I am trying to test if the proportion of herbivores in spider's diets is related to the proportion of herbivores in their grassland, but am struggling to understand if I should be using a binomial model. Initially I was going to acrsine square root transform the response variable, but having done some further reading, discovered that this transformation is these days superseeded by using a binomial error structure in my model instead. I belive this is correct.... So,
I have 30 spiders per grassland and 5 grasslands.
My current binomial model looks like this:
glm (obs.herbs.in.diet.proportion ~ prop.herb.in.grassland, family=binomial)
The response variable (obs.herbs.in.diet.proportion) is structured by two columns of data along the lines of "successes,failures", using:
obs.herbs.in.diet.proportion<- cbind(proportion.herb.diet, proportion.NOT.herb.diet)
proportion.NOT.herb.diet is obviously not measured, I have just caluclated it to be the inverse of proportion.herb.diet (which I did measure) so that my response variable will work in this R model.
An example of my data is:
grassland proportion.herb.diet proportion.NOT.herb.diet prop.herb.in.grassland 1 0.23 0.77 0.19 1 0.27 0.73 0.19 2 0.49 0.51 0.58 2 0.49 0.51 0.58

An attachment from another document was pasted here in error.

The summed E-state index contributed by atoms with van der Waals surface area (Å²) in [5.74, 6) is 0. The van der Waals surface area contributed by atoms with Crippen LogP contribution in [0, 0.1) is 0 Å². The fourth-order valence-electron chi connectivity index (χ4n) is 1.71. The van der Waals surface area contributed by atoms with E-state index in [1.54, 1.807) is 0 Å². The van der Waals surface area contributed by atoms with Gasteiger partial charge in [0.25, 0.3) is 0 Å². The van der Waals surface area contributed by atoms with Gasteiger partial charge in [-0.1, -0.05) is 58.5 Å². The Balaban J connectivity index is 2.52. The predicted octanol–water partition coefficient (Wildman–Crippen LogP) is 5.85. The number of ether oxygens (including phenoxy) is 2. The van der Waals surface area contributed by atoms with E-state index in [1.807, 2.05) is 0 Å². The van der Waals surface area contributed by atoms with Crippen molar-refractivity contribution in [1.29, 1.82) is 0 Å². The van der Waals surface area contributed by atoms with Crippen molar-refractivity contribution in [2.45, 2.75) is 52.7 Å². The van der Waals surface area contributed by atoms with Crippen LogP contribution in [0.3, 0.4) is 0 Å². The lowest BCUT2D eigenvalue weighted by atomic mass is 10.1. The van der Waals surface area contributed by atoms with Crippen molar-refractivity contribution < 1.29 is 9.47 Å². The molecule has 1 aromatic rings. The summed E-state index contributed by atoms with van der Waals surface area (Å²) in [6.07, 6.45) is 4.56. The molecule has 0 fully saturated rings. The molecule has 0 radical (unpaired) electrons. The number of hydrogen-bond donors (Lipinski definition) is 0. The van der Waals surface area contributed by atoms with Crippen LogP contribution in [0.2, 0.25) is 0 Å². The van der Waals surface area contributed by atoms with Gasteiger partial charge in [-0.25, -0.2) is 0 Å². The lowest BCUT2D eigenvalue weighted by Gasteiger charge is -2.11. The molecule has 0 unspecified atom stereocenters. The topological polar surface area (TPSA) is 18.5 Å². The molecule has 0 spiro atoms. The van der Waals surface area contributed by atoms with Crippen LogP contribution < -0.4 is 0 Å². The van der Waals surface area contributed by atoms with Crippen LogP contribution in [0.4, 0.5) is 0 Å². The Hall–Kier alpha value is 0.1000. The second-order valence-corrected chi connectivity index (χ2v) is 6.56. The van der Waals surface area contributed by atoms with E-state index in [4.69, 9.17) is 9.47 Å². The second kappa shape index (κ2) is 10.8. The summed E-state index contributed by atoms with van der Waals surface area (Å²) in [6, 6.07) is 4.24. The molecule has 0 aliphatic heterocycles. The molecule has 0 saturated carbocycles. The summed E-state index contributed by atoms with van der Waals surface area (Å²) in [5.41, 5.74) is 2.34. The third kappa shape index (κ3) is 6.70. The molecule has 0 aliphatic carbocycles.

As I understand it, I should be using a binomial model because my response variable is bounded by 0 at its lower limit and 1 at its upper limit.
1) Does using a binomial model in this instance sound appropriate, and a better choice than a arcsine squareroot transforamtion?
2) Presumably, having proportional data for a second variable that is the explanatory variable (prop.herb.in.grassland) is not a problem, and does not require any transformation?
Additionally, when I run the model, I received the following warning:
Warning message: In eval(expr, envir, enclos) : non-integer counts in a binomial glm!
3) Does anyone know if this means that my non-integer response variable values are inappropriate in a binomial model?
I used (summary) and get what looks to be a reasonable output and result, except I have large "under-dispersion".... I was worried about overdispersion!
Residual deviance: 5.8082 on 147 degrees of freedom
4) Is under-dispersion a concern and should I take action against it?